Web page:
Each session takes between 60 and 90 minutes. The number of sessions depends on the amount of information that needs to be covered and the progress made at each meeting.
Is it confidential?
Yes. By law, you do have to disclose your full financial situation, but unless you choose to make the outcome a legally binding document, the mediation agreement remains confidential.
What is Legal Aided Meditation?
Legally aided meditation is a service provided by the government, and it covers the cost of acquiring an expert meditation service. The assistance applies mainly to families involved in disputes. Legal Aid requires individuals involved in the conflict to provide evidence of their present financial circumstances. The presentation of proof allows you to qualify for Legal Aided Meditation.
Upon eligibility, legal aid covers all your meditation costs along with Meditation information and assessment meetings (MIAM) which are initial meditation meetings. The legal aid fee also caters for the other individual MIAM meeting if they are not eligible.
Is there evidence required?
For an individual to be eligible for Legal Aid, there has to be a proof of evidence of your current financial circumstance. You are required to provide the following during your first Meditation Information and assessment meetings.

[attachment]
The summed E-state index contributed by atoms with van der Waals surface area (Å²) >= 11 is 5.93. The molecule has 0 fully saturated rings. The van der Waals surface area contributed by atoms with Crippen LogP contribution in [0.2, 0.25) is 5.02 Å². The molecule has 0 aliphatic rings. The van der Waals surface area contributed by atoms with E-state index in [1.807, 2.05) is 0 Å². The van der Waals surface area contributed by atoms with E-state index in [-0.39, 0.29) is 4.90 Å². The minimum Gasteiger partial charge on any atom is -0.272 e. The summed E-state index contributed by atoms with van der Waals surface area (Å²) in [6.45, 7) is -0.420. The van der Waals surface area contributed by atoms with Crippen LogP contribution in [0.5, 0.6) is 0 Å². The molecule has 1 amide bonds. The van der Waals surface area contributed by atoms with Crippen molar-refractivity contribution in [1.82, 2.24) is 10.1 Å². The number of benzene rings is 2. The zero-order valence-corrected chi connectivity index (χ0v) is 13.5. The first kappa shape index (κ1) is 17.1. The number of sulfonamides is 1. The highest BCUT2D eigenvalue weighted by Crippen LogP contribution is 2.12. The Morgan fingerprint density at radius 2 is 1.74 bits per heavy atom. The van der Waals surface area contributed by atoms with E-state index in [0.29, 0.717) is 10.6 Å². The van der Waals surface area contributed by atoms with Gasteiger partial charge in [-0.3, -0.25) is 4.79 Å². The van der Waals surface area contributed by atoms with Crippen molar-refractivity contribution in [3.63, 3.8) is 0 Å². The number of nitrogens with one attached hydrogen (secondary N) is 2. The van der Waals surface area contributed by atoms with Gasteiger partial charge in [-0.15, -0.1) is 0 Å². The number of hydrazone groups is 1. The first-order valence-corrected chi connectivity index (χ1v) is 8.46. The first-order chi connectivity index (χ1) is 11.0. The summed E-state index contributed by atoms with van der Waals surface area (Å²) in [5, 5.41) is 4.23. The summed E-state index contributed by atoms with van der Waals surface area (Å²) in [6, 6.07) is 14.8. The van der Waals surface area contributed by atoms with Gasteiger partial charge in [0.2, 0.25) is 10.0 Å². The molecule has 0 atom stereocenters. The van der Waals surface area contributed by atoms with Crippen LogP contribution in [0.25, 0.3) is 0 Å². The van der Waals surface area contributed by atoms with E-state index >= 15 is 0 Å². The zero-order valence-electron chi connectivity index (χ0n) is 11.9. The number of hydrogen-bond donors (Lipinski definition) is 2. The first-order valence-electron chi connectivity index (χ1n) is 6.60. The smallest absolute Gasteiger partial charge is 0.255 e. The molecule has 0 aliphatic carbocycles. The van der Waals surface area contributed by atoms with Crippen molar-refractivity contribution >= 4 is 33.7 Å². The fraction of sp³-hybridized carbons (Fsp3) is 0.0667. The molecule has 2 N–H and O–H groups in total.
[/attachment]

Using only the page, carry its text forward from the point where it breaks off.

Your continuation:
- National insurance number.
- Estimate value of your capital assets and this includes your home and other property.
- A bank statement that covers all the first four sessions with your mediator.
- Proof of income as an employee and this is mainly a payslip.
- If self-employed, your tax returns and most recent accounts.
- If you receive benefits, then a current entitlement letter dated within the previous six months is appropriate.
How can one access it?
The first step to acquiring access to Legal Aid is for the mediator to fill in a form known as CIVMEANS7 during your first MIAM meeting. After which you then date and sign it. The form assists in calculating your income and outgoings.
You gain access only if you meet the following eligibility criteria:
You obtain income support, pension guarantee credit, Universal credit card and income based ESA. You live alone, and your household income is below £ 17000 p.a. You live with dependent children or/and a partner with a household income of below £ 21,000 p.a.
Which meditation cases does legal aid assist?
It is important to know that not all meditation cases are eligible for legal aid. Examples of such incidents include a divorce case with financial disagreements, Child visit arrangements not going according to plan and family breakdown disputes that lead to court.
However, at your first meditation information and assessment meeting, the mediator will explain in depth what issues require meditation services.
Legal aid is, however, available if you can prove that you are at risk or have exposure to physical abuse. As for your child, the main dispute concern is the risk of exploitation from someone else. In all legal disputes, word of mouth or allegations are not enough; you have to provide evidence of risk to physical abuse for you or your child.
The evidence you provide has to be acceptable to the ministry of justice.
What does the mediator do?
Other than just mediating, the mediator calculates all your income for the past four weeks until the day of your first assessment. The calculations help determine eligibility for your Legal Aid. To complete the process, you have to provide proof.